Tactic 5 - Just add humour

This tactic is good for reaching out to diverse audiences and for encouraging people to spread your messages. This tactics card includes:

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Tactic 5 - Provoke a smile from Tactical Technology Collective on Vimeo.

Examples from this video:


In a response to the contested Presidential elections in Belarus in 2006, advocates used the internet to organise gatherings to oppose President Lukashenko’s administration. The gatherings they organised were ‘flash mobs’ – brief, sudden actions performed by a large group of people who assemble in a public place before quickly dispersing. These flash mobs were mostly organised a day or two before they happened through websites, blogs, SMS, and online chat programmes. They had special significance in Belarus because unauthorised group public actions are prohibited by the government. At one flash mob, 40 to 50 people entered a public square eating ice creams, humourously drawing attention to the restrictions on the right to public gatherings. While the young people involved had done nothing except eat ice cream together, several were arrested. Others took photographs of the arrests and these circulated widely on LiveJournal and other websites. The flash mob received significant media attention. Zhenya Mantsevich, a journalist and blogger in Belarus, says, “The result of the flash mobs was that many people saw how cruel and stupid our authorities can be, if they detain even people eating ice cream. People saw that something is wrong in our society.”

Tools used: Both personal and community pages on LiveJournal. ICQ (chat programme). Text messages on mobile phones.

Reach: 12 flash mobs as a reaction to the 2006 elections, with 100-200 people at the most well-attended flash mobs. Most participants were from Minsk.

Cost: Free, with small individual cost of sending text messages via SMS Resources: Internet access and mobile phone access for the people who gathered.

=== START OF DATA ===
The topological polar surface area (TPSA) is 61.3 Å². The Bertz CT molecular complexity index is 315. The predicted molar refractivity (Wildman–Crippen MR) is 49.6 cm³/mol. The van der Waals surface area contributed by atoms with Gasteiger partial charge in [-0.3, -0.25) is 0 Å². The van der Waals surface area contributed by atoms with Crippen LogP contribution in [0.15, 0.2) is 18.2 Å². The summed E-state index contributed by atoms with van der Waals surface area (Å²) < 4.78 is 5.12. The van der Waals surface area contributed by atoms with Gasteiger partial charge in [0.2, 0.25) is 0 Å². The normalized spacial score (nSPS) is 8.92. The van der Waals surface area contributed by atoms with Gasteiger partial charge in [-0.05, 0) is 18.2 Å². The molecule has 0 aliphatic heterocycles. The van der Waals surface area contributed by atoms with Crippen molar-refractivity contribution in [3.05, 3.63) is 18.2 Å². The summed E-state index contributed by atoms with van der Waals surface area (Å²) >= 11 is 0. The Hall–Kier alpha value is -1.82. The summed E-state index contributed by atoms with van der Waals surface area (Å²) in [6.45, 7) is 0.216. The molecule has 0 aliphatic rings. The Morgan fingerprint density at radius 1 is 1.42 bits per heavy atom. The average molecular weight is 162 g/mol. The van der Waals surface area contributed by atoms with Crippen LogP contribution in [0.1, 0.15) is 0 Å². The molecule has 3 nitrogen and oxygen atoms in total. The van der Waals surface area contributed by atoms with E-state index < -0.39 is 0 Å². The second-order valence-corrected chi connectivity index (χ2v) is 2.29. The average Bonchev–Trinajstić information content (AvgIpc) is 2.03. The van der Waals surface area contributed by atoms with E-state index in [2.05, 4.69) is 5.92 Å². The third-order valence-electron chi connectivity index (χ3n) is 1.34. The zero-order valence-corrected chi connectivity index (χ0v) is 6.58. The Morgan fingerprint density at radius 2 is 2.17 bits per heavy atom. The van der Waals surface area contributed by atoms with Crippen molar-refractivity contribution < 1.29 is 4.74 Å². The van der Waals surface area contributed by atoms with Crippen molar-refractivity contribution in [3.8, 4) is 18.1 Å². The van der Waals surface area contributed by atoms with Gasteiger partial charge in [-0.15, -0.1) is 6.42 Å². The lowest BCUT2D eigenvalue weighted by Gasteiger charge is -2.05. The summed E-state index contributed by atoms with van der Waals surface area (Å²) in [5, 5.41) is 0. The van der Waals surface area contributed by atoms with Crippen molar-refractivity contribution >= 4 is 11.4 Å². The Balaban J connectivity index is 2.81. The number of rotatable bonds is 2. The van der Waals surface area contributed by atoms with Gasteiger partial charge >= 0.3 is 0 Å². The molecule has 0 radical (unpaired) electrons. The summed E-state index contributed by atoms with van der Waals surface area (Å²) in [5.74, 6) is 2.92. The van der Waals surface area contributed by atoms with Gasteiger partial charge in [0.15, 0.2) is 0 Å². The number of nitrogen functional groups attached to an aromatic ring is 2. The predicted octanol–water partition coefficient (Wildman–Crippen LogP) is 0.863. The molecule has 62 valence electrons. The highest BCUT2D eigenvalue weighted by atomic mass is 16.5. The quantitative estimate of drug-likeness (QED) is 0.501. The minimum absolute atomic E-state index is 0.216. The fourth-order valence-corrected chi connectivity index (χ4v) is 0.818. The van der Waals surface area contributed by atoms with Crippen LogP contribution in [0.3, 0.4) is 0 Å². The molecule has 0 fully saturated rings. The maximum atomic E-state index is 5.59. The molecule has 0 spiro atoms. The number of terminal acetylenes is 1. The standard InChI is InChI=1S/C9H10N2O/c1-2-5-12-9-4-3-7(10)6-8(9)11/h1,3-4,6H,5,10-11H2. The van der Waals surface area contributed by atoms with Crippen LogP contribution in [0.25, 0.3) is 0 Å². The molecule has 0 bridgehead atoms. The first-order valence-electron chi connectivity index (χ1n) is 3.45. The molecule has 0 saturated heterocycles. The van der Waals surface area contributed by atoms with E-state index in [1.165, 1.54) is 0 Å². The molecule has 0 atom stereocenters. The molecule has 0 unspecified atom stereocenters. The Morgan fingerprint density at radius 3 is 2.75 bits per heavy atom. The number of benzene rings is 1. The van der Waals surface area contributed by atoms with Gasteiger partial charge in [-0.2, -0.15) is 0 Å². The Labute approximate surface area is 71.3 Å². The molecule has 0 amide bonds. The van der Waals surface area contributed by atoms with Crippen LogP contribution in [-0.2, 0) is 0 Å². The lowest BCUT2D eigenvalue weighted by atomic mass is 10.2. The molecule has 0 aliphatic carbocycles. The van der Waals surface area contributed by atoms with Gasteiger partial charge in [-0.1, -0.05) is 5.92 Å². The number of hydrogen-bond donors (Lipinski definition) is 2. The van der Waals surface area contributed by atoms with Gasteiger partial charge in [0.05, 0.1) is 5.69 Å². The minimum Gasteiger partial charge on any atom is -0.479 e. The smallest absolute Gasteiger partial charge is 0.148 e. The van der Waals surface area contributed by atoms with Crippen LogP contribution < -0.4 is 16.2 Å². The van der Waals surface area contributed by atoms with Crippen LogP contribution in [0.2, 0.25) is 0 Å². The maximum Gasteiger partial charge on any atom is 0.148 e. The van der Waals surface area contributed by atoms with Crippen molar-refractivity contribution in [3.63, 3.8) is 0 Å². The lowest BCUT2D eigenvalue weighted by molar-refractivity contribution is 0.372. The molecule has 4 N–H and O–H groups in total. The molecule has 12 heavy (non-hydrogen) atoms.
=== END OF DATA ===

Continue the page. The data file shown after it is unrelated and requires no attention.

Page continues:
Time: Anywhere from a few hours to a few days to coordinate enough people for the flash mob, but not more than that, as word could reach authorities if too much time is taken to announce the gathering.

Level of difficulty: 1 out of 5.

Links to learn more:



1. If you can’t use Twitter or another service to send messages to a group to coordinate an action quickly, or you need to keep communication more private, send text messages directly to your supporters’ mobile phones. Sex workers have done this to create a flash mob of open red umbrellas – their campaign symbol – in front of public administration buildings with just a few hours notice.

2. You can spread messages using mobile phone ringtones. After the 2004 election in the Philippines, a ringtone was made which used a recorded phone conversation with the President that appeared to provide evidence of vote-rigging, and this was re-mixed with music. It became one of the world’s most downloaded ringtones. One organisation provided the supposed original phone recording and invited people to create their own ringtone remixes.

3. Use remixed or parody images that have been posted to blogs and social network sites for your campaign by adapting them to create street art, posters, and handbills.

4. In addition to creating parody websites like LuNet, you can make parody news websites that critique the censored media, and also give practical information and facts in a clever or surprising way.



Mix your own ringtone and raise awareness using humour: If you want to draw attention to comments made by a politician or public figure, you can edit these from a radio or television broadcast and re-mix this with music to make your own ringtone. Audacity is a free and open source software that will help you to do this. It is easy to use and it allows you to make new and mix multiple recordings together. For detailed instructions on how to make your own ringtone see the Audacity Wiki. You can share your ringtone on your website and on popular ringtone sharing sites like Phonezoo to help them spread further.




“In Egypt we have had a dictatorial regime for 25 years. If I get a joke about my President and forward it to 10 of my friends and each of them forwards it their friends, the joke might get modified on the way, but it is spreading virally and very quickly.”


“The flash mobs in Belarus weren’t very popular in all regions, because they depended on the active online community, and internet penetration wasn’t that strong outside of the capital back then. But they were important because they showed fresh and creative thinking, and brought together a lot of the young people who likely never before participated in any political or civic actions.”


“Humour is the first step to break taboos and to fears. Making people laugh about dangerous stuff like dictatorship, repression, censorship is a first weapon against those fears…without beating fear you can not make any change. So humour is very effective.”

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